“Keep it safe for a wee bit, eh?.” He closed her hand over the gem.  “I am really thirsty. Did a lot of talking in there. Sometimes,” Äelberon started to explain, “I cannot help myself.” He nodded and he knew he was sporting a silly half-smile and his voice was almost breathless from the high of what he had just accomplished in there. And it was a high. He, yet again, overcame his knife ears, the slant of his eyes, who they initially thought he was, and as bedraggled and half dead as he was in his shit armor, wielding his shit weapons, they could not ignore the over two years of undead experience had just walked into Dragonsreach, with the brains of the Crystal Tower to match. Their court mage had been particularly impressed to speak to someone who had delved into nearly everything in Tamriel from Akaviri ruins to the Dunes of Anequina and the walking trees of Valenwood. He took a deep breath, trying to quell both his anxiety that he had perhaps gone too far in his promise to the Jarl and his excitement, only to start coughing again. “Altmer, lass,” he croaked between coughs, “tend to talk far too much. They were pretty impressed and now I have a job.”

     

    Äelberon removed a waterskin from the bindle that had stayed by Koor’s side while he was in the palace. He took a long drink, but nothing would help this time and it took a long while to quell the cough. He watched her hold the stone to the light of the brazier’s fire as he wiped his mouth of blood and stored the waterskin back in the bindle.

     

    “This will fetch coin. It’s a good stone, clear, well-colored.” She murmured, handing it back to him. “What kind of job?”

     

    He chuckled, still trying to figure out what the Oblivion he had gotten himself into, and he pointed southeast. “Bleak Falls Barrow. I am to retrieve a stone for the Court Wizard. A tablet etched with a map of Dragon burial sites. It is a sound plan to know where they are, I admit, though I am still unclear as to why the interest in the mounds. I only saw one dragon in Helgen. If a dragon is buried in a mound, surely it is long dead? I do not think the Wizard knows either. Says he needs to do more research, which, to be honest, I would love to help him with. It is all so new and exciting in a way--”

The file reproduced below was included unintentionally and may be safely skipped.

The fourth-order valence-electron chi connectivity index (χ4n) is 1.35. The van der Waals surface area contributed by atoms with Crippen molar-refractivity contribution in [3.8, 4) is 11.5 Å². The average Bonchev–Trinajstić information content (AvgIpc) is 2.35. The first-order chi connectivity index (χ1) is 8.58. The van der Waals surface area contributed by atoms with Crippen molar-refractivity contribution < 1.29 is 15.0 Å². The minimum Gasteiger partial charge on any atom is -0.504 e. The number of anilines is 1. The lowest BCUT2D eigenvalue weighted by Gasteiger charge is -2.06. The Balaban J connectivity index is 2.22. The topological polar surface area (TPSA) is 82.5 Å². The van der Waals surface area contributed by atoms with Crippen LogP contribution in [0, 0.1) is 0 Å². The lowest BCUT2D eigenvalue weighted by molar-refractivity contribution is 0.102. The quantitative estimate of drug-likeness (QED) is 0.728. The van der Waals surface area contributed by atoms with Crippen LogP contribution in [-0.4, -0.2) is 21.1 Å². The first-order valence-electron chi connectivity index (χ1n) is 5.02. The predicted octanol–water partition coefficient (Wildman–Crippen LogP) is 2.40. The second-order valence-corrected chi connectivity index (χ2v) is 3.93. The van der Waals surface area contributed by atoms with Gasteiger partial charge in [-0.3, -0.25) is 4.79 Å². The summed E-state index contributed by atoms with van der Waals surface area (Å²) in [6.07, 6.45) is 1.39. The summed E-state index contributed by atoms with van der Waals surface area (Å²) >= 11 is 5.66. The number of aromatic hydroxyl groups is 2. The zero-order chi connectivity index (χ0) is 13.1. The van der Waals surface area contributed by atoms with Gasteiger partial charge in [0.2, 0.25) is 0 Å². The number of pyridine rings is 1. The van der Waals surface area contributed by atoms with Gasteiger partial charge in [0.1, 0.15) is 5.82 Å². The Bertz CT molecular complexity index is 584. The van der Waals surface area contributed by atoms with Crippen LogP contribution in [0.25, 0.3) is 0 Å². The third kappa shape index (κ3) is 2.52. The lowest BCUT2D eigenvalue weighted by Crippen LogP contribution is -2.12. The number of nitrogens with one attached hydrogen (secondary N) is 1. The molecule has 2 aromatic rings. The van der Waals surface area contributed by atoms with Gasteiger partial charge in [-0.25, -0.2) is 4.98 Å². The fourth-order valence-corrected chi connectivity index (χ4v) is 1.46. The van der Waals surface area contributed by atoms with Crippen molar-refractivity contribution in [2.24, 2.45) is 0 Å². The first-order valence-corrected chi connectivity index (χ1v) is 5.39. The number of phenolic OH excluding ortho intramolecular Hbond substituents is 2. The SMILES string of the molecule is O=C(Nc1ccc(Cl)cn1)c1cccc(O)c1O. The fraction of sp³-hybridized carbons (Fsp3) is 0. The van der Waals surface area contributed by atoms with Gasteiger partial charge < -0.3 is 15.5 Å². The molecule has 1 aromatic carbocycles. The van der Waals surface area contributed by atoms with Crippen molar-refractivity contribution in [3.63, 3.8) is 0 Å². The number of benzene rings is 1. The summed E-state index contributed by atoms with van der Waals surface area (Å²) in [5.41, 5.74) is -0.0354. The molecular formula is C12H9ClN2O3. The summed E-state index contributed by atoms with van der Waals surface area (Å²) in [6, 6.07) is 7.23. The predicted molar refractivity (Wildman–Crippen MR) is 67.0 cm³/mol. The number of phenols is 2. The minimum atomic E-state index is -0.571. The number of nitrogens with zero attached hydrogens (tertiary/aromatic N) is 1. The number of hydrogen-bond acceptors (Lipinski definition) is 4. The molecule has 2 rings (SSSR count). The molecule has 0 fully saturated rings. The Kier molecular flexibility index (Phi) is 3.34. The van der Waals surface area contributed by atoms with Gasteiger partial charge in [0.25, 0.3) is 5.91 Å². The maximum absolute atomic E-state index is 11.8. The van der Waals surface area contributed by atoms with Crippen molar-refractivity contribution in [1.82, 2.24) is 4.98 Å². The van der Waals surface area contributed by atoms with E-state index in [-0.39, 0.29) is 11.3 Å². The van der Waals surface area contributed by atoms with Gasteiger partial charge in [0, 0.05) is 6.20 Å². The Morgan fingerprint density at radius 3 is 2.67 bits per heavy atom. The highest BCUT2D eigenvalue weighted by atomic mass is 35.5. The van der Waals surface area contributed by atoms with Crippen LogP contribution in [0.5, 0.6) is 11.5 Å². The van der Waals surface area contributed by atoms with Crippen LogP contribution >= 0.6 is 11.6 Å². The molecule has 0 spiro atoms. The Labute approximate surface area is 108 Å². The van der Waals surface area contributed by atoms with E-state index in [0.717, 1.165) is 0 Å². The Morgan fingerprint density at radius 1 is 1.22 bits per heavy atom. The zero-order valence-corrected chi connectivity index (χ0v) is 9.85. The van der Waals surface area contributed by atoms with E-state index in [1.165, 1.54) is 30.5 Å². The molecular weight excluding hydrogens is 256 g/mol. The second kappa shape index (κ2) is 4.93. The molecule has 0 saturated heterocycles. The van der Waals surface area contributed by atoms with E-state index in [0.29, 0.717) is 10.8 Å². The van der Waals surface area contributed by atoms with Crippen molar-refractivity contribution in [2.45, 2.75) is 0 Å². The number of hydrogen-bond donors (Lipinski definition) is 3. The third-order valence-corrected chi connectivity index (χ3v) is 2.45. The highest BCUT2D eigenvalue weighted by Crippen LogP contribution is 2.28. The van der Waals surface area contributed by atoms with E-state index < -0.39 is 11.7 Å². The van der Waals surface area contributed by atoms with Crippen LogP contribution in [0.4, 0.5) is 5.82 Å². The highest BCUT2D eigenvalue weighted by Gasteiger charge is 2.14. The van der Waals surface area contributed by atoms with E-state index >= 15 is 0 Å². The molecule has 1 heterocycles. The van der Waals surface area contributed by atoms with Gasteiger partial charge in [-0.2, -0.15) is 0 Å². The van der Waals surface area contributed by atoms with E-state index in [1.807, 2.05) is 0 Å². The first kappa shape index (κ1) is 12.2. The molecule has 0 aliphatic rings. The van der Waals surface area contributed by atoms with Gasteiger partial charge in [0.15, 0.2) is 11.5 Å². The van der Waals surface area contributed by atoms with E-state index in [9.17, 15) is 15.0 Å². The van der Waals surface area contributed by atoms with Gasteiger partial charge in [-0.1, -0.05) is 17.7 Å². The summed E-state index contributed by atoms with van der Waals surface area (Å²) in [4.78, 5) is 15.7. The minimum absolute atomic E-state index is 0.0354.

“But you’re—” Ysolda shook her head in disbelief.

     

    “Sick? Dying?” He finished her thought, tucking the amethyst away in its pouch before storing that too in his bindle. “I know. My time has finally come, Ysolda. My final mission complete. I can rest, and rest well knowing that Riverwood will have the aid it needs. It took so much for me to even be here, coming from Helgen and then Riverwood. I am dying and I think you suspected when you first saw me.”

     

    She nodded slowly. “There was an urgency to you, Ser Knight. Like you were running out of time.” 

     

    “Aye. So many years old and now I am out of it.” Äelberon sighed, feeling her hand squeeze his gloved one. “You have shown me great kindness, Ysolda, sitting here with me.” He squared his jaw and faced her, the youngling Ysolda, seeing the puzzlement in her clear amber eyes. No Urag, no Decimus, no Bumph. It now fell upon this poor lass to be his confidant in the end, to hear a Knight-Paladin’s final confession. “I am dying, yes. And yet I still cling. Like that stubborn last leaf, shaking from Winter’s brutal wind, that just refuses to fall. I promised them I would find the Dragonstone. I promised and my word has always been true.” Another sigh and he keenly felt the profound sadness of an unfulfilled life weighing on his shoulders, the memories of hundreds of years blurring together in a jumbled mess, his many successes and his many brutal failures.. The sudden weight caused his head to bend, his hand rubbing his forehead.